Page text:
Juventus' Pepe and Bologna's Gillet and Casarini lay on the ground after colliding during their Italian Serie A soccer match at the Juventus Stadium in Turin

Right now, the Daily Mail is leading with four stories on today’s Copa Del Rey final between Real Madrid and Barcelona. This is how we know it’s a big deal. Real Madrid face a Barcelona in canned crisis, while Carlo Ancelotti are without Cristiano Ronaldo, opening up the requisite British angle with the heart-shaping Welsh anime character Gareth Bale.

This means a lot of English journalists and fans will witness Pepe and Busquets attempting to lessen our collective faith in humanity in their quest to win a football match. There will be Tweets about “rolling around on the carpet,” and about simulation and Spanish football and staying on your feet and the same, stale debate which continues to permeate football, and define it outside its confines, particularly in America.

It seems Gary Neville is tired of this moralism. Last night on Sky, the former Manchester United defender railed on West Ham’s Matt Jarvis for failing to fall on the ground when challenged in the box against Arsenal.

The video has been taken down, but 101GG has the transcript:

He should have gone down. Well done, your team haven’t won a game.

You can either be an angel and do what Matt Jarvis did and get a pat on the back off his Nan when he goes home tonight, or he can win his team a penalty.

The referee won’t give it if you don’t go down. Sam [Allardyce] said it, if you don’t go down you don’t get a penalty. It’s a foul.

I suppose in some ways people can say ‘It’s disappointing to hear you say that Gary’ – well then, be disappointed because ultimately that’s the game.

What can one write about diving that hasn’t already been written? Disregard that: h
ere’s a quick lesson about football:

1. It is very low scoring compared to other “team invasion” sports.

2. Clear cut chances, like that of a player taking a spot kick, come at a premium even in the best of times.

3. Referees are naturally reticent to award fouls in the box, because penalties convert at around 70%, and goals completely change games.

4. This means that even if a player is technically impeded in the 18, chances are if they doesn’t go to ground they’re not going to get a call (Allardyce was right!)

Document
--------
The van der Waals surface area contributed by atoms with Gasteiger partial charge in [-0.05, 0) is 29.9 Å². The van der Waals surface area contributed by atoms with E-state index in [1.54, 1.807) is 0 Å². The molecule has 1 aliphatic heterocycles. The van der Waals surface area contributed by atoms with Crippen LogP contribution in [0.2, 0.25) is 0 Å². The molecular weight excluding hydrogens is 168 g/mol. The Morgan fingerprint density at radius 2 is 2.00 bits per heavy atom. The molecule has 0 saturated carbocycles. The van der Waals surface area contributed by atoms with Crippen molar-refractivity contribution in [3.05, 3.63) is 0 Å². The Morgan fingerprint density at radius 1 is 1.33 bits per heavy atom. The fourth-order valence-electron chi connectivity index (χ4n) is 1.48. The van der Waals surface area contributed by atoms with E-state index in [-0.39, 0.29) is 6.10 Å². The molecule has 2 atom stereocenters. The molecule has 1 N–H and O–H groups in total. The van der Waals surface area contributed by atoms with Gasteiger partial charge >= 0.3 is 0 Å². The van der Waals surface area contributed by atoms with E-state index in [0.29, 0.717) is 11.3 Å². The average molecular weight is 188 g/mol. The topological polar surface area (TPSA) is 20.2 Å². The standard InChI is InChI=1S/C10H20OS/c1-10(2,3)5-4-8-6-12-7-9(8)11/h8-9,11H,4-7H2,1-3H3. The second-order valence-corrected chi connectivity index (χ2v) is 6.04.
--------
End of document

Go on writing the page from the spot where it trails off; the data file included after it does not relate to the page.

5. “Real vs simulated fouls” is not a real binary. Embellishment might mean something as simple as an extra roll on the floor after a legit foul.

6. What constitutes a “true” foul is in many ways subjective, despite deep post-match TV hermeneutics.

6. Players who are obvious divers are also bad divers. The point is not to get caught.

7. Defenders also “simulate,” particularly when it comes to disguising shirt pulling, raising their hand when an opposing player is onside, calling a goal kick even when the ball clearly last came off a defender, elbowing, hair pulling, you name it.

8. In fact, deception and subterfuge are all built into the sport in any number of ways.

So, there are two ways of looking at diving. One is to see it as a “moral issue”, and that doesn’t just mean the view that players who do it are bad and players who don’t do it are good. Neville’s take for example is also on the moral spectrum: players are morally obligated to dive because “winning is everything.”

There is another way to see simulation, however: the inevitable result of football simply being the sport that it is. Diving, rather than a moral choice, is a heuristic response to the circumstances of any given football match. You can try to resist it, but there will always be a tendency to go to ground with goals as valuable as they are. Diving for pens is just the extreme end of a spectrum of deceit which also includes moving the ball in free kicks and falsely claiming throw-ins.

I prefer the latter view (in case there was any doubt), simply because anything that gets this tired “debate” out of the headlines is a good thing.